they encountered while visiting their site. And based on the standards
and their experience they were able to show a solution to this problem.
In most cases such a visit worked very well, because the people involved
were just not aware of the specific needs of disabled people and were
therefore ignoring the needs of an important part of society. If not for
moral or political correct reasons, a smart company also would like to
reach people with disabilities for commercial reasons. Especially the
e-commerce part of website could be very interesting for many disabled

In order to have a real and lasting effect of the No Barriers agreements, it was also necessary to inform disabled people about the possibilities of internet. The 4 ambassadors used their own back-up group 'to spread the message' and got a high profile in magazines and sites of groups they were more or less representing. 

After checking carefully with the organizations of disabled people, 4 target groups were identified: people with a physical disability, with a visual disability, with a hearing disability and with a learning disability. Each group delivered an ambassador: someone with knowledge of the needs and demands of his peers and with hands-on experience with internet. After their appointment, all ambassadors created a feed-back group among their peers. This group was going to advise the ambassador on specific disability related issues, but was also a portal to all the other people with a similar disability so they could be stimulated to use the internet more frequently. The next step was making a list of sites of companies with a high profile. Especially e-commerce applications were covered, but also sites with an important informative function. All these sites were assessed by all 4 ambassadors. Appointments were made with the companies and the assessments were talked through. These !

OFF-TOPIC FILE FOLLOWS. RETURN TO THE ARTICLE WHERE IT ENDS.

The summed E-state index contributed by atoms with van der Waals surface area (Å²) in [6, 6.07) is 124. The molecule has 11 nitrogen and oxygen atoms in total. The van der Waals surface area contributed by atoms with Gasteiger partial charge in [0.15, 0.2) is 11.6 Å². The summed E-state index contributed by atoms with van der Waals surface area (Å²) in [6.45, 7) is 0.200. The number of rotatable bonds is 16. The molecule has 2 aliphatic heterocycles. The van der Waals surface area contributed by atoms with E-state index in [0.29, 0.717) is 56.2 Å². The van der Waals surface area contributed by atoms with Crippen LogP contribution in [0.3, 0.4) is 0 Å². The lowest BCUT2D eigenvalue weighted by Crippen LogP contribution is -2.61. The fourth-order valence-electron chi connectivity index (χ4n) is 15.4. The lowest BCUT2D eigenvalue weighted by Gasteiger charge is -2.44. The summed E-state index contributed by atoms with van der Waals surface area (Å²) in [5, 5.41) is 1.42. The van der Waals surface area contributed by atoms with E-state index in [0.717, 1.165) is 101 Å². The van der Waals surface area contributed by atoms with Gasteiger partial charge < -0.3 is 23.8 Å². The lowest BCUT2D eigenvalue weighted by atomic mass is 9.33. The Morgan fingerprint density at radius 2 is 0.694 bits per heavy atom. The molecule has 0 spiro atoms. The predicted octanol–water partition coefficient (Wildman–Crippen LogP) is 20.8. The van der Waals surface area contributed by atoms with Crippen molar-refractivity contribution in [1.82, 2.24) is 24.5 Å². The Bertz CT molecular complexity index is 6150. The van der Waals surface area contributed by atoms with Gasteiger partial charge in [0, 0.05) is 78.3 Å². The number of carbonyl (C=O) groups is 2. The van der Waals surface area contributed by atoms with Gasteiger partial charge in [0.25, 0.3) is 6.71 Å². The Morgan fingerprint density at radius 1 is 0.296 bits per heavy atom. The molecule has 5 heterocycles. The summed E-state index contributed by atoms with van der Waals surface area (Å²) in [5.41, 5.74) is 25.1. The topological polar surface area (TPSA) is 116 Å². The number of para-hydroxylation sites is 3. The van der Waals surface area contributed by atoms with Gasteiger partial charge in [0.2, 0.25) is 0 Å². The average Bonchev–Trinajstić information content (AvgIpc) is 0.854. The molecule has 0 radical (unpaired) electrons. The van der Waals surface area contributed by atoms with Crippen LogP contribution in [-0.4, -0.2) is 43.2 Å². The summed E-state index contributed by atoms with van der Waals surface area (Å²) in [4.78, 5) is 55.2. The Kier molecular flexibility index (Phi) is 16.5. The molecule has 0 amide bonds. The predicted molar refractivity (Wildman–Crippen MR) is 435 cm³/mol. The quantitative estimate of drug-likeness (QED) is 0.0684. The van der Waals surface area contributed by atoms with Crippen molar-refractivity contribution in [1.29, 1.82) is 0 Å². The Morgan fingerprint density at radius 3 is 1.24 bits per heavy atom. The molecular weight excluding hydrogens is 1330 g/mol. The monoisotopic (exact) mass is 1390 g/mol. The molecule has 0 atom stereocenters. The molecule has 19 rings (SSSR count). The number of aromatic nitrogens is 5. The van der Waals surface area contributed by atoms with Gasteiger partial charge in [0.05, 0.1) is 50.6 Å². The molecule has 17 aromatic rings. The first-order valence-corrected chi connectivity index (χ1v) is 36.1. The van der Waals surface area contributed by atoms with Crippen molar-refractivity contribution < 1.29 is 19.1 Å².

visits had to result in signing a declaration to improve the assessed site in accordance with the advice given by the ambassadors. 

The whole project was supported by a project office. All administrative and secretarial service were given by this office as well as strategic and policy support. 

This year, 2002, this successful method will be continued but no longer
on a national level. Every 3 months another region will 'adopt' the No
Barriers program by appointing its own ambassadors on a local level.
They will visit local companies to assess their sites and reach an
agreement on improving these sites as far as accessibility is concerned.
The program will be supported by a lot of free publicity and is an
excellent way to improve the awareness among companies as well as
disabled people themselves.

In the mean time, the national No Barriers program will monitor the
compliance of the organizations who signed the 'declaration' and give
support to the local initiatives.

For more information on this program you can contact the Dutch National
Board for Accessibility (Landelijk Bureau Toegankelijkheid) at their web
sites www.drempelsweg.nl or www.lbt.nl or by email at info@lbt.nl.
Received on Tuesday, 9 July 2002 11:05:06 UTC